Rather than improve the behaviors of bad physicians, the P4P initiatives have the potential to create serious problems for good physicians. As a patient, I see the P4P initiatives taking away a good physician's ability to practice medicine because the initiatives may have the effect of turning practitioners into administrators—administrators who follow rules, regulations, and by-laws to the detriment of a patient's unique medical issues, or who use a one-medicine-fits-all approach. 
It is true that checklists can be very useful in any profession. For example, a report presented at the annual meeting of the American Society for Microbiology in New Orleans, La, in May 2004, showed that 46% of the neckties worn by physicians at the New York Hospital Medical Center of Queens contained large quantities of Staphylococcus aureus and other infectious microorganisms.3 Thus, one item on a useful checklist in hospitals and clinics would prevent physicians from wearing neckties. However, checklists and similar quality-improvement initiatives can be overly complicated, resulting in possible adverse effects on the quality of patient care.4 
If the P4P initiatives are intended to establish a new standard of care (as mandated checklists), why not just use a software program to fulfill the purpose of the initiatives and determine the medical necessities for each patient?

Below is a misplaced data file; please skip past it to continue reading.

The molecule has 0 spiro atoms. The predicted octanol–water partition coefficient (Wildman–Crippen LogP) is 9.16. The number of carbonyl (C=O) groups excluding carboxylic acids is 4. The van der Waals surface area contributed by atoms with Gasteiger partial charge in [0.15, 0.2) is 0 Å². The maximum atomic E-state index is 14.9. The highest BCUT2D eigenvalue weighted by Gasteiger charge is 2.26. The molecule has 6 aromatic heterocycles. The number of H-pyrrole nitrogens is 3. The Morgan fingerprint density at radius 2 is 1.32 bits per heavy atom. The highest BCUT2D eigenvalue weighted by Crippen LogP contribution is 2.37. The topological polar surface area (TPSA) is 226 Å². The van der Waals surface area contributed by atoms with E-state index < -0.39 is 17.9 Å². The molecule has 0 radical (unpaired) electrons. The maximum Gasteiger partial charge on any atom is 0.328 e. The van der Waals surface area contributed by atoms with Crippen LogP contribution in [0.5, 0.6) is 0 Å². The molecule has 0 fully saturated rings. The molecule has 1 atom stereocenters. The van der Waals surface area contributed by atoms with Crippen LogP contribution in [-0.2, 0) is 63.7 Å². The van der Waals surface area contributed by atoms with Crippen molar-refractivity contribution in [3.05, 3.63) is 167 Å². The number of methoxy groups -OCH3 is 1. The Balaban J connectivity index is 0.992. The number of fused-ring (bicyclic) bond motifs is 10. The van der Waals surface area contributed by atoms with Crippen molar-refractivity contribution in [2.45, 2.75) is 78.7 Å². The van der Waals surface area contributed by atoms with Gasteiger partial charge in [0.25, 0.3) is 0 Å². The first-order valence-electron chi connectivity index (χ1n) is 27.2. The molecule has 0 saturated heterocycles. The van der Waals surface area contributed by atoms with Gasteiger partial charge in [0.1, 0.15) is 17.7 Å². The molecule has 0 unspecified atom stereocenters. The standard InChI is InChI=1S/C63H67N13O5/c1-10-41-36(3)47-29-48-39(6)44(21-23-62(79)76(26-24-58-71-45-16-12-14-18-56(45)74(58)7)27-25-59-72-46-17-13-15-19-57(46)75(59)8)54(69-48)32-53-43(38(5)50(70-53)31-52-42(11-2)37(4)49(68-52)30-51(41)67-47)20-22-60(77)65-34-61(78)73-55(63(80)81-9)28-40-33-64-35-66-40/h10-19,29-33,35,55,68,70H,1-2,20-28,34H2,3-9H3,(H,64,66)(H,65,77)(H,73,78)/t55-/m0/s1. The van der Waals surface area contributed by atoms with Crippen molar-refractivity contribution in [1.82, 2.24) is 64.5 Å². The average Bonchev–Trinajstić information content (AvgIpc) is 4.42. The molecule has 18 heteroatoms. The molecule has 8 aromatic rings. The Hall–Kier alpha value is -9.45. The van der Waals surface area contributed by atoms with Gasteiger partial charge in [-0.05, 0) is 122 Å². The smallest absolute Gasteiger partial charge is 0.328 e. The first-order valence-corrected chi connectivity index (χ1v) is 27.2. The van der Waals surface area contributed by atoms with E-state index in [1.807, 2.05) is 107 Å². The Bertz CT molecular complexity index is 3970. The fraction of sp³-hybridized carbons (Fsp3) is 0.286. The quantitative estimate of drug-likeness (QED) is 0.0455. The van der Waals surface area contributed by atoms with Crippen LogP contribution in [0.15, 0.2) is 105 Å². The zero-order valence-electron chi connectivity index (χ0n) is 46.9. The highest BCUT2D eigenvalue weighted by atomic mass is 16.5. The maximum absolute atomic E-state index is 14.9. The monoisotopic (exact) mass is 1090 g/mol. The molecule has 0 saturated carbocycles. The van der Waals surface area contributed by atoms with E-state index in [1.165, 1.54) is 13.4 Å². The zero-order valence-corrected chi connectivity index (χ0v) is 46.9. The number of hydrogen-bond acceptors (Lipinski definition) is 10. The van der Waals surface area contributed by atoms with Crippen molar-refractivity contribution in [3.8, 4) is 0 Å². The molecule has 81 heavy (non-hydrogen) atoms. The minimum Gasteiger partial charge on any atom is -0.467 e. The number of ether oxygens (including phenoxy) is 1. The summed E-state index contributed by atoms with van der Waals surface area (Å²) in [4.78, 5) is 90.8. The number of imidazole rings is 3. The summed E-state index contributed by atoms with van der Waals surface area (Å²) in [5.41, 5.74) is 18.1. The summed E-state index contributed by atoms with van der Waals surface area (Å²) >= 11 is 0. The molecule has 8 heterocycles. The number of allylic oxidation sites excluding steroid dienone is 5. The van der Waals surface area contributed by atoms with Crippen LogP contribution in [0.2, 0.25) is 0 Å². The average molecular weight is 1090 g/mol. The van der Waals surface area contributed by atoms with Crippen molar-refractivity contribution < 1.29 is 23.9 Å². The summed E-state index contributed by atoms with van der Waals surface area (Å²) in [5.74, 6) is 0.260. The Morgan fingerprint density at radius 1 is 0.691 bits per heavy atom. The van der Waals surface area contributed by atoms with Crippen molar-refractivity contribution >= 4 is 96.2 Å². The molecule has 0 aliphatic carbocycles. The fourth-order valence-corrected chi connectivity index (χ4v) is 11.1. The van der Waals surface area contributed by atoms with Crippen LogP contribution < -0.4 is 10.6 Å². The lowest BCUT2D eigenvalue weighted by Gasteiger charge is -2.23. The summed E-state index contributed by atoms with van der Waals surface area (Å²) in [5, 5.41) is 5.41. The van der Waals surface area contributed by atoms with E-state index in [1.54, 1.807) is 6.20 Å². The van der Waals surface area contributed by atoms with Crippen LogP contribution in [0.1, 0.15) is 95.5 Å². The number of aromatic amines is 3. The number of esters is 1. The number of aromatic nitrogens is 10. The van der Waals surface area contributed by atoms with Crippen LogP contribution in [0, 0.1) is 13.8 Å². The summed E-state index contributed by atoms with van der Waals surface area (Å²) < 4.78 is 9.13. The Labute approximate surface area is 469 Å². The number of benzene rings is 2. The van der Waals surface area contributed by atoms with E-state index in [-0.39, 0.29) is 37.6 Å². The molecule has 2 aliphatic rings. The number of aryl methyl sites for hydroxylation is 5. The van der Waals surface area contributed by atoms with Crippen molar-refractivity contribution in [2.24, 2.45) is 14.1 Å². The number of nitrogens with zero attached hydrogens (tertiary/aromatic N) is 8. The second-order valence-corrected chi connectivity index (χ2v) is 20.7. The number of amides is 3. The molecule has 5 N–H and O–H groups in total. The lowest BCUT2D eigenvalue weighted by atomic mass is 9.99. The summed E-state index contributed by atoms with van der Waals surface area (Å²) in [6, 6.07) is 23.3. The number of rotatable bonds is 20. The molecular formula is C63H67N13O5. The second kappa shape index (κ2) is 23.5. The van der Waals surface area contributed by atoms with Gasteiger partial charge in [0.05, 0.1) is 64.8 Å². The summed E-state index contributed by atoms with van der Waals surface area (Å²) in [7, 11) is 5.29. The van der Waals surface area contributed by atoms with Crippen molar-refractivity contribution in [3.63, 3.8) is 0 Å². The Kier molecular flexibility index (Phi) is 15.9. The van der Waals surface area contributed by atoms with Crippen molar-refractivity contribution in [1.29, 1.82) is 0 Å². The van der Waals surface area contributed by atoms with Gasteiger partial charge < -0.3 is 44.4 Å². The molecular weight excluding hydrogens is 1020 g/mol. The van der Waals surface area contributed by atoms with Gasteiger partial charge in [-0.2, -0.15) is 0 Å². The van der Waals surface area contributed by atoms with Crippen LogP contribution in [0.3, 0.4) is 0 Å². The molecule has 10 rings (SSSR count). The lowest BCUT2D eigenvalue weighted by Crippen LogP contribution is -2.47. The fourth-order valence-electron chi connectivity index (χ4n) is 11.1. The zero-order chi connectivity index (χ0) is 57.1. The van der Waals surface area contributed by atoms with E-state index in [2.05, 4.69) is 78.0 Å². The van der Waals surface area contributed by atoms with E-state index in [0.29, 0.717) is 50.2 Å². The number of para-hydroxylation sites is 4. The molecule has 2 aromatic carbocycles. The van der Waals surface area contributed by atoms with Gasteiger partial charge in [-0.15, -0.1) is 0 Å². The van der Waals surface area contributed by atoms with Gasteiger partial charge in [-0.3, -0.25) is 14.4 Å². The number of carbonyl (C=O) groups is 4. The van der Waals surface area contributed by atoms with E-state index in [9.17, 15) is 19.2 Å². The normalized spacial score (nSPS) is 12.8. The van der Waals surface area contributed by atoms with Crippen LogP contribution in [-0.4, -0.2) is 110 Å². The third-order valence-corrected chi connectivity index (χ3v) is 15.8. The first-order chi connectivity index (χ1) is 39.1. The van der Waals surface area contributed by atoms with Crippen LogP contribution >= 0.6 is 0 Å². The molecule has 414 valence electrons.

In computerized medical assessments, patients would answer questions about their medical needs, and—based on patient responses...and the assumption that the questions were answered truthfully—the software would produce a clinical diagnosis and appropriate prescription. 
If the P4P initiatives could truly assess clinical observations, the US Food and Drug Administration (FDA) would not need expert committees to analyze preclinical, clinical, and postmarketing data on drugs and medical devices. Instead, the FDA would rely on a software program like the one described to accurately evaluate a drug or medical device based on inputted data. This hypothetical scenario, of course, is not realistic because no software program could adequately substitute for the years of practical experience represented by physicians in their clinics or on FDA expert committees. 
I agree with the majority of the DO survey respondents that P4P initiatives would not appropriately capture the quality of their work.1 Medicine is referred to as being “practiced” for a reason, and practicing medicine does not mean that every patient's medical needs are the same. In addition, the statistical significance found in an academic study may not translate usefully into a physician's private clinical practice. Conversely, an excellent patient-physician relationship will not translate into a checklist item that can be given to a poor physician to automatically change his or her terrible skills (whatever they might be) into the skills of a great physician. No P4P initiatives will change the behaviors of those physicians with questionable ethics or poor medical-business practices.